Many people like newspapers, but few preserve them; yet the most
interesting reading imaginable is a file of newspapers. It brings up the past
age with all its bustle and every day affairs, and marks its genius and its spirit
more than the most labored description of the historian. Who can take up a
paper half century old without the thought that almost every name there
printed is now upon a tombstone or at the head of an epitaph? The news-
papers of the present day will be especially interesting years hence, as con-
taining the current record of events fraught with tremendous import to the
cause of freedom in all the civilized world. We therefore would urge upon
all the propriety of preserving their papers. They will be a source of pleasure
and interest to them thereafter.
--Savannah Republican, Sept. 3, 1862, p. 2, c. 2.
remain one of the most underutilized resources available to the historian, and
with good cause. Relatively few
full runs of Southern newspapers survived the Civil War and the years of storms,
fires, and business failures that preceded the advent of microfilm.
Once the papers were finally collected and filmed, students and
researchers might need to spend hours in darkened rooms, straining their
eyesight, trying to decipher almost illegible print, all in pursuit of the
elusive perfect quotation or the previously unknown letter from the front.
The following files of transcribed articles from Civil War era newspapers are
predominantly from the South, and focus on the homefront, including women,
Confederate industry, and material culture.
The scattered military articles usually relate either to camp life or to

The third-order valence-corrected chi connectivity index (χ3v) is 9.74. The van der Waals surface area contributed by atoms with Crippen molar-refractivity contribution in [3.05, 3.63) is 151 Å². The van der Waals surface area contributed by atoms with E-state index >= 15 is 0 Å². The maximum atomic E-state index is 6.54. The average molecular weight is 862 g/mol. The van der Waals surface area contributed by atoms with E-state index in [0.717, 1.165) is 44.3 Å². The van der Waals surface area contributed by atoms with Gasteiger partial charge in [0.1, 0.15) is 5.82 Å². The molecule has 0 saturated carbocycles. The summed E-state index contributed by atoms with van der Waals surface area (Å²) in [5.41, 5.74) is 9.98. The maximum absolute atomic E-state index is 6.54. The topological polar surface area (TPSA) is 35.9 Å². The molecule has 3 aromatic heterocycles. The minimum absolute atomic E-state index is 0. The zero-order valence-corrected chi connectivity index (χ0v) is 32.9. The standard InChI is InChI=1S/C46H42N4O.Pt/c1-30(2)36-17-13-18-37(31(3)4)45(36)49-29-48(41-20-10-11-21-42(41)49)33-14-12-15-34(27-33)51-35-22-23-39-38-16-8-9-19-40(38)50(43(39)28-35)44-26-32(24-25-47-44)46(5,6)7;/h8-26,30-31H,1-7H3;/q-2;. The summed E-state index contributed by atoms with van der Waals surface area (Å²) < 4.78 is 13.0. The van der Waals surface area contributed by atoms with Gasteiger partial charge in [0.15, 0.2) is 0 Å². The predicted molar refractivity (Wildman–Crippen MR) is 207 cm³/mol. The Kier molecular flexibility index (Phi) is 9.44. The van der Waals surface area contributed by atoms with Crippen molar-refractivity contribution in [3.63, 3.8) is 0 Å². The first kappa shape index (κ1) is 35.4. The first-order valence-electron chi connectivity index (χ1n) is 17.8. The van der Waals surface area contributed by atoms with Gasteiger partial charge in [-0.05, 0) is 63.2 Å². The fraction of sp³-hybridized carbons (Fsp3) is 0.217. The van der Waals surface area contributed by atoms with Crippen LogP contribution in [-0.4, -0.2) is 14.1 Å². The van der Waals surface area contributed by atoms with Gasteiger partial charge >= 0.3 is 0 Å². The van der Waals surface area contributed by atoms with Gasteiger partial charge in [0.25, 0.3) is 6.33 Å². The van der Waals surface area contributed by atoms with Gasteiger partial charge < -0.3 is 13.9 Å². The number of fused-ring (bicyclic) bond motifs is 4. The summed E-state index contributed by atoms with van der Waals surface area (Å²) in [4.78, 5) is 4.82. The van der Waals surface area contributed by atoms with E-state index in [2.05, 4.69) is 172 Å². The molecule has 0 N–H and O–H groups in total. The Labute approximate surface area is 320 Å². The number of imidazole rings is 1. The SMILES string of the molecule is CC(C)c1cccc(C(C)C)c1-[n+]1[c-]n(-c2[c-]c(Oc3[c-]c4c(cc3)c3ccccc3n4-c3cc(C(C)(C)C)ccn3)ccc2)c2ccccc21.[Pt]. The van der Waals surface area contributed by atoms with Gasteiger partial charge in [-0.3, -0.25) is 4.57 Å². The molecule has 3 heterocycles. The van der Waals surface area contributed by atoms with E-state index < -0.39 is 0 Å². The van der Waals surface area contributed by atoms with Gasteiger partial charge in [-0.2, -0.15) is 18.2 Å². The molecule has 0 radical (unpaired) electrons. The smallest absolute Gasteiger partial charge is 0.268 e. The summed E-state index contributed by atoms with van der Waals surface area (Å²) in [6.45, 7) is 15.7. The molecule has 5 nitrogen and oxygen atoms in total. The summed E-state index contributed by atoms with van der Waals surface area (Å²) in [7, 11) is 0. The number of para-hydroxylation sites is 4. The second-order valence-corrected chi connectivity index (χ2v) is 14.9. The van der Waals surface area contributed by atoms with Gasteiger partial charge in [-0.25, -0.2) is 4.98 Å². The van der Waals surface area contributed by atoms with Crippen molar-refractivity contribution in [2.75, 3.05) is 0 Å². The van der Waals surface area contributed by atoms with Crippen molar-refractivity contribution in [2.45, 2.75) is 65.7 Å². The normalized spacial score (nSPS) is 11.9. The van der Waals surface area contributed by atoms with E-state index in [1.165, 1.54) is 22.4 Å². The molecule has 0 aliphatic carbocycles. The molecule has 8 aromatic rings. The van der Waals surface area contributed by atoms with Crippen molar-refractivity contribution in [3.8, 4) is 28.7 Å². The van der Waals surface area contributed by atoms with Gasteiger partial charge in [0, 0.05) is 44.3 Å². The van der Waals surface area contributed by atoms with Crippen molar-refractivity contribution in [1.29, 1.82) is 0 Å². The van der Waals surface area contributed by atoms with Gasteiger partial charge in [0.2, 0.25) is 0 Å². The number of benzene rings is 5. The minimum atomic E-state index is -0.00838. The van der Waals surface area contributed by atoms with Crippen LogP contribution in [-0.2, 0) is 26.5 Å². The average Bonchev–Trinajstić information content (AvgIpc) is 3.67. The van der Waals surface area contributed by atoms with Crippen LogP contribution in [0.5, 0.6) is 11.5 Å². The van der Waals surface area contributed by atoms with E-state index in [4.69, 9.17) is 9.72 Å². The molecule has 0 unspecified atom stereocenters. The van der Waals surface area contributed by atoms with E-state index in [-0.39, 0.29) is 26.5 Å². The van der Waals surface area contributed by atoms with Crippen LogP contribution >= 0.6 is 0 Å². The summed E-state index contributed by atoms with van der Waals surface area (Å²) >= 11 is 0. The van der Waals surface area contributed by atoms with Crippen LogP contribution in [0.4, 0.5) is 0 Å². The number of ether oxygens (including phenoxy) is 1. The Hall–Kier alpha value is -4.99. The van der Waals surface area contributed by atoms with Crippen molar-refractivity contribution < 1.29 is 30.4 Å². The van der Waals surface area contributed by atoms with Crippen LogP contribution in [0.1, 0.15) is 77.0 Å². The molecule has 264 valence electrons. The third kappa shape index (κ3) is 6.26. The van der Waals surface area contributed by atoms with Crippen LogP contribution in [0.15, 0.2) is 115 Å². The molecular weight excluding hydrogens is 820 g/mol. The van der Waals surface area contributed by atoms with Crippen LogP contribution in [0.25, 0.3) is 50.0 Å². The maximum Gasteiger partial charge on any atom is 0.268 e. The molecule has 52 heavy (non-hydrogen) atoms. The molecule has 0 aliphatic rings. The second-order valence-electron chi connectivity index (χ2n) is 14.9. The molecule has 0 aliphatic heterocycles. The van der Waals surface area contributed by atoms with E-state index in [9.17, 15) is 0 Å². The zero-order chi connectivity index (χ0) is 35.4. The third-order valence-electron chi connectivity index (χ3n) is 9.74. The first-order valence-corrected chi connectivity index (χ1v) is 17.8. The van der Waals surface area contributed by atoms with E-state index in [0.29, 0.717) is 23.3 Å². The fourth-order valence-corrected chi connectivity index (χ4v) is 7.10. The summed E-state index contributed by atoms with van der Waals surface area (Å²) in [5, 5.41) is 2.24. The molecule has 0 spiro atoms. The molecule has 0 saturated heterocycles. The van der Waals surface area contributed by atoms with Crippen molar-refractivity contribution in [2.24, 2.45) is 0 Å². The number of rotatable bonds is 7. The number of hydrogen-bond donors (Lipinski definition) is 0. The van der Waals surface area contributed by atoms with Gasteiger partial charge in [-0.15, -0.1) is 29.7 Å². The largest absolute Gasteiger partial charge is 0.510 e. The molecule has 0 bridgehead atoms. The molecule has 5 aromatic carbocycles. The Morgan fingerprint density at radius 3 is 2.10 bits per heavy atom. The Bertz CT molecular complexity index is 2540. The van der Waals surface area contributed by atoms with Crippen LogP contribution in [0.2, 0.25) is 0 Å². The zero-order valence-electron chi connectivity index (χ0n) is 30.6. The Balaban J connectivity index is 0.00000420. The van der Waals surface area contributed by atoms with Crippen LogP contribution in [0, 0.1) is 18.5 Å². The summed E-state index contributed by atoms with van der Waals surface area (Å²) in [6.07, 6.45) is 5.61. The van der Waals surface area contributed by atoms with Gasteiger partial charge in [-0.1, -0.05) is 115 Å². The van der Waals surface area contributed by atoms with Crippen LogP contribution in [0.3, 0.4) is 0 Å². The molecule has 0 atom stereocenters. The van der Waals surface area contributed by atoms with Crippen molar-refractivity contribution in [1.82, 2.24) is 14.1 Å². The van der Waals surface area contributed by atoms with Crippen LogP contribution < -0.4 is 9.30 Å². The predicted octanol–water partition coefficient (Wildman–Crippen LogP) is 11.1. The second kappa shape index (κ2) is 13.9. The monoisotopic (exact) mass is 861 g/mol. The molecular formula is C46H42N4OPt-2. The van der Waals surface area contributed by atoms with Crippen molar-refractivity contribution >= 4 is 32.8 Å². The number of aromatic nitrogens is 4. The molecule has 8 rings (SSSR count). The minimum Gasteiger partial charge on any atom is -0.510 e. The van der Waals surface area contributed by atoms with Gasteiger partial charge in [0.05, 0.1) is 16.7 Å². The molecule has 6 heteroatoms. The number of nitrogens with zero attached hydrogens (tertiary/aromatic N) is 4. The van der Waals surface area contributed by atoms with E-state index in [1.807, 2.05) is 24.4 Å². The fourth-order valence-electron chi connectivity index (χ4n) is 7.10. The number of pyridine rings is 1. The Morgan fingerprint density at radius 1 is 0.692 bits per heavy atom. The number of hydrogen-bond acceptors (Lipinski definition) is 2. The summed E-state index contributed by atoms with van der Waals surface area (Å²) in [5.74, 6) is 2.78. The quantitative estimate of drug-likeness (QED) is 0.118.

Texas units or events. These
articles do NOT include foreign affairs, politics, monetary policy, or general
battle accounts. All were gathered
in the course of researching various topics of personal interest and do not
reflect any systematized indexing. If
these excerpts are to be used for published research, authors are urged to
double check with either the microfilm or the originals to verify the
transcription, especially when the quotations include numbers or proper names.
The combination of the deteriorating ink and paper of Confederate
newspapers and poor microfilming has made some issues difficult to read.
usual, researchers are also encouraged to approach the "truth" in
historic newspapers cautiously. Even
more so than now, nineteenth century newspapers often expressed extremely
partisan positions. Editors
gathered reports and rumors from correspondents, travelers, and other
newspapers, usually with little or no verification.
At the same time, these papers do reflect what people of the period were
reading and perhaps believing. As
such, they remain a valuable source, used wisely.
Some of the newspaper articles have been gathered by topic; others remain in
chronological order by title. A
website search engine has been provided for the files arranged by title.
by Newspaper Titles
How to Cite Articles from this Database using Chicago Manual of Style:
(for general article, no author given, no title given) Based on Rule
Dallas Herald, July 26, 1861. Newspaper Research, 1861-1865 . http://www.uttyl.edu/vbetts/dallas_herald.htm (accessed December 20, 2004).
(for article with title, no author given) Based on both 17.198 and 17.192
Dallas Herald, "How to Color Thread," January 7, 1863. Newspaper Research, 1861-1865. http://www.uttyl.edu/vbetts/dallas_herald.htm (accessed December 20, 2004).
(article with an author and a title) Based on 17.198
Good, John J. "General Order No. 2." Dallas Herald, August 2, 1862. Newspaper Research, 1861-1865. http://www.uttyl.edu/vbetts/dallas_herald.htm (accessed December 20, 2004).
(article from one newspaper transcribed into another newspaper) Based on the
above, plus previous experience
San Antonio Herald, "California Immigrants," undated, reprinted in Dallas Herald July 24, 1861. Newspaper Research, 1861-1865. http://www.uttyl.edu/vbetts/dallas_herald.htm (accessed December 20, 2004).
Compiled by Vicki Betts